The Amami Rabbit has short legs, a somewhat bulky body, rather large and curved claws, and is active at night. Its ears are also significantly smaller than those of other rabbits or hares. A forest-dweller, it apparently only has one (or sometimes two) young at once, which the mother digs a hole in the ground for them to hide in during the day. At night, the mother opens the entrance to the hole, while watching for predators (like venomous snakes), and then nurses its young, after which it closes the hole with dirt and plant material by thumping on it with its front paws. Amami Rabbits sleep during the day in hidden places, such as caves. Amami Rabbits are also noted for making calling noises, which sound something like the call of a pika; this makes them unique as most rabbits cannot make calling noises.
Unfortunately, the Amami Rabbit is endangered, because of hunting, which ended when Japan gave the rabbit legal protection in 1921, but also because of deforestation and killings by dogs, cats, and other animals introduced by humans, which continue today. In particular, mongooses released by island residents to kill poisonous snakes have killed a large number of Amami Rabbits. Deforestation is also very harmful to the rabbits, especially as they are asleep during daylight, and will often be killed without being able to flee.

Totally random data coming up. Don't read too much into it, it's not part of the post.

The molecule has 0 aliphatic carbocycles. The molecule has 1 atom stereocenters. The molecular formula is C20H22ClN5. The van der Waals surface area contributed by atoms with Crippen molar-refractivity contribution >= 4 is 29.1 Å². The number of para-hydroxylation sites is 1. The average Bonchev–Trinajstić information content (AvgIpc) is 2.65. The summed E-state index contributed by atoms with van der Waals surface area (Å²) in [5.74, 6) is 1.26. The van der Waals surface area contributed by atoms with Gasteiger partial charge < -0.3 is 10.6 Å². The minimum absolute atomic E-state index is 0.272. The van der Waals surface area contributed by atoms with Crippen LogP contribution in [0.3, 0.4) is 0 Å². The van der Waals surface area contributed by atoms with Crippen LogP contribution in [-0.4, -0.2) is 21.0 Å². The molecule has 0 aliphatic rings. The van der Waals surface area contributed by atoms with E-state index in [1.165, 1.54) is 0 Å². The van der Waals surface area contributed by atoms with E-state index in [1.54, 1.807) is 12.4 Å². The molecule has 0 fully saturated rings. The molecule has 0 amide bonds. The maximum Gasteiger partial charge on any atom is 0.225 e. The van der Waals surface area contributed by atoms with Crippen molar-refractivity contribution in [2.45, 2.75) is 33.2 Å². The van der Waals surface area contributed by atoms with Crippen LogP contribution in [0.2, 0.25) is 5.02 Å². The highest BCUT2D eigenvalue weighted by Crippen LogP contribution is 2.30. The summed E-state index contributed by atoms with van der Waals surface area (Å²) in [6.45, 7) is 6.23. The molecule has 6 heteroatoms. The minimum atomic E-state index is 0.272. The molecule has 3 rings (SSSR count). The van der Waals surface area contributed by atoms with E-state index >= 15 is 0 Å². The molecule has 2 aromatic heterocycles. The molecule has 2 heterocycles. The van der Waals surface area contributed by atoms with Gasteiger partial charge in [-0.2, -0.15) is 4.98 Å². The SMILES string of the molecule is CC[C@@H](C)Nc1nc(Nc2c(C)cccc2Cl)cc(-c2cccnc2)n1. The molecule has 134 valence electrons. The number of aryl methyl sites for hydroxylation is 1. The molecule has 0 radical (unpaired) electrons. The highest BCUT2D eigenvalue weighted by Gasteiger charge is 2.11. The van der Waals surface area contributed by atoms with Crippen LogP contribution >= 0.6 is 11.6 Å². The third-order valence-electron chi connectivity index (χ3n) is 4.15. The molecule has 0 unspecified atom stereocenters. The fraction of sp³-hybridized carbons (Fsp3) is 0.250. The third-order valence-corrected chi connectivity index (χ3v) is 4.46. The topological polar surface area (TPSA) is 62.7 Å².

In July 2008, the Amami Rangers for Nature Conservation Office (奄美自然保護官事務所) obtained a photograph of a feral cat carrying an Amami rabbit corpse (previously, other evidence, such as Amami rabbit bones and fur found in cat or dog droppings had already been found), prompting discussions on better ways to control pets.
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